90

I realize I’m probably the odd one out brewing this with such short infusions, but I plan to try this longer as well with the husband, if I can ever get him to agree to sampling. Conversation last night: “Hey sweetie can I brew you a cup of really good black tea, I promise I won’t do short steeps”, husband: “No.” How do I work with that? (apparently by just brewing them and bringing them to him). So between that and me and the toddler not feeling well, these samples have been going slowly, my apologies.

I do think I am learning more about tea through this. Like I finally understand what people mean by a Yunnan having a linen like texture and for me it relates to the feeling, not the taste of pepper and cinnamon, though there are hints of those tastes in this too. The texture also reminds me of waffles, good whole wheat waffles like the ones I had for breakfast, which are really kind of linen like themselves. There is a soft sweetness here, but it does not speak to me as honey, nor as rock candy, but as sweet cream butter. However the tea is not yet buttery in this first short infusion, it does not coat the roof of the mouth until the second steep (perhaps if I did one longer infusion it would be there). Rather this is like licking a stick of unsalted butter and really tasting it.

I did brew the three Dian Hongs this evening at two and a half minutes each and got my husband to try each. All three are very nice black teas, each is different. Not so surprisingly the husband liked the lowest grade as it tasted the most “tea-like” more tannins I suspect and personally I think more malt, it had a cooler quality. What is surprising is that I preferred this, the middle. I think it was actually the most complex, but the golden tips is revealing more character as it cools. I will resteep each of these tonight at least once.

I also want to share how comforting opening the bag of this was, it smelled so rich and familiar, like opening up a huge canister of Golden Monkey and wafting it, which is saying something for such a tiny foil packet. The quality of the leaf is very good. I have not brewed the Golden Tips gonfu style yet so I will wait to review it as I am trying to figure out exactly what effects more buds have on the flavor, smooth, sweet and more high pitched are my initial thoughts, but I was getting some yam notes once it cooled. Thank you Angel and Teavivre

Preparation
190 °F / 87 °C 0 min, 15 sec
Angrboda

That’s more or less opposite of our house. I don’t like just making tea for myself without at least asking, and when he then says yes, because he almost always does, I usually end up making a large sharing-pot, rather than going through the difficulties of making him just pick one! and then making two separate pots of tea. I only do that if I’m very sure of what I want and it’s something that there is either very little of or something to do with short steeps. Most of the time, I tend to have to drink those when I’m home alone. :)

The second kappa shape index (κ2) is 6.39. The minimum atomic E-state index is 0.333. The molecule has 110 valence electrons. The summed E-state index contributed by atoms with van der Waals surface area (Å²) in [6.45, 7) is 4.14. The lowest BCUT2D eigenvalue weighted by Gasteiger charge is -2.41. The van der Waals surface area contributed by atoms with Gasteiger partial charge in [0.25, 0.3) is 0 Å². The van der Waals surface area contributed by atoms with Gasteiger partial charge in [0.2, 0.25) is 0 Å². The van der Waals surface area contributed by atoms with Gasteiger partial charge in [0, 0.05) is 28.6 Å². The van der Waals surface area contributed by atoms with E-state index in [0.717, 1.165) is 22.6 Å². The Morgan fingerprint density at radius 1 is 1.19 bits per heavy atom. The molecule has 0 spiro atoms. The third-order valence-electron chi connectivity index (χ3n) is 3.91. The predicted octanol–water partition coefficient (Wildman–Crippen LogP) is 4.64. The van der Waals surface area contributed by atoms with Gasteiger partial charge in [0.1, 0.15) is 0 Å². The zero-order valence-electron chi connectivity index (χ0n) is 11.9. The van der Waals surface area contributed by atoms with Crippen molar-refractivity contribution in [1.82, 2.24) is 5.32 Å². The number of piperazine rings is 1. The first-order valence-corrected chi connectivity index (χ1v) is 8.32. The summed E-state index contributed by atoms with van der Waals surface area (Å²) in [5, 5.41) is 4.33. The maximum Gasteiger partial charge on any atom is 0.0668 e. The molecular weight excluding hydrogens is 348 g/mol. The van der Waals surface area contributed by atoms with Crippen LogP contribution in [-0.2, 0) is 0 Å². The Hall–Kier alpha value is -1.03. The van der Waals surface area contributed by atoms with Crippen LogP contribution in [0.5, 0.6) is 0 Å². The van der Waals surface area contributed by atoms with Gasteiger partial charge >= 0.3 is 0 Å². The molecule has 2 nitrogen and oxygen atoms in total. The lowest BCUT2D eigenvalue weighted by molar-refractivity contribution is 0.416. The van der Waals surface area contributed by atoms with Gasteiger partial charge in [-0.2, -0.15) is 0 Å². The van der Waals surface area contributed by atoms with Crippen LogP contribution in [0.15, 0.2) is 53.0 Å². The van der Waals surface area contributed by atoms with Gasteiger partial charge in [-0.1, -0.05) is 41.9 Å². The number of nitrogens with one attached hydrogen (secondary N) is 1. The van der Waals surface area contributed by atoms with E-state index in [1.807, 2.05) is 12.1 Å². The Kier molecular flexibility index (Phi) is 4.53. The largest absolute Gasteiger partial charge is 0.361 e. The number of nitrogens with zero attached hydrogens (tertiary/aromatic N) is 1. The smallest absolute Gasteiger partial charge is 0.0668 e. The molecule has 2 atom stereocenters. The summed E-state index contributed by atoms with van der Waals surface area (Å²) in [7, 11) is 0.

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Angrboda

That’s more or less opposite of our house. I don’t like just making tea for myself without at least asking, and when he then says yes, because he almost always does, I usually end up making a large sharing-pot, rather than going through the difficulties of making him just pick one! and then making two separate pots of tea. I only do that if I’m very sure of what I want and it’s something that there is either very little of or something to do with short steeps. Most of the time, I tend to have to drink those when I’m home alone. :)

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Druid, artist, poet, mum, lover of tea, ritual and myth. I grew up on Celestial Seasons herbals but fell in love with straight loose leaf tea working at my local Teavana for a year. I am grateful for the introduction and the experience, but have moved on.

I see tea as an experience for the senses, I like to imagine tasting the land and the weather as well as the effect of sun, air, fire and the human hand. I have a soft spot for shu pu’er, yabao, scented oolongs, wuyi oolongs, taiwanese tea as well as smooth naturally sweet blacks, creamy greens and surprisingly complex whites.

I began ordering lots of samples from Upton to educate myself on different varieties of tea we didn’t have at work and have fallen head over heels for the unique offerings from Verdant Tea. I am learning things I like: buttery mouthfeel, surprising sweet or spice notes, woodiness, mineral notes, depth and complexity and things I don’t: astringency, dry and sour notes.

I collect tea tins and am in danger of collecting pots, though I am trying to restrain the urge due to current lack of space. I brew mostly in a glass infuser mug or a tea maker, only using cast-iron for company now (still need to get a gaiwan) and tend not to sweeten my teas unless they are British or fruity and iced, which is not often.

As far as ratings, I lack a definite system and haven’t been assigning numbers lately, wanting to spend multiple sessions with a tea first. I usually only log a tea once, unless it is a new harvest or I have significantly different observations, but will go back and edit or comment if I find something interesting or new.

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Baker Street, Berea, Ohio

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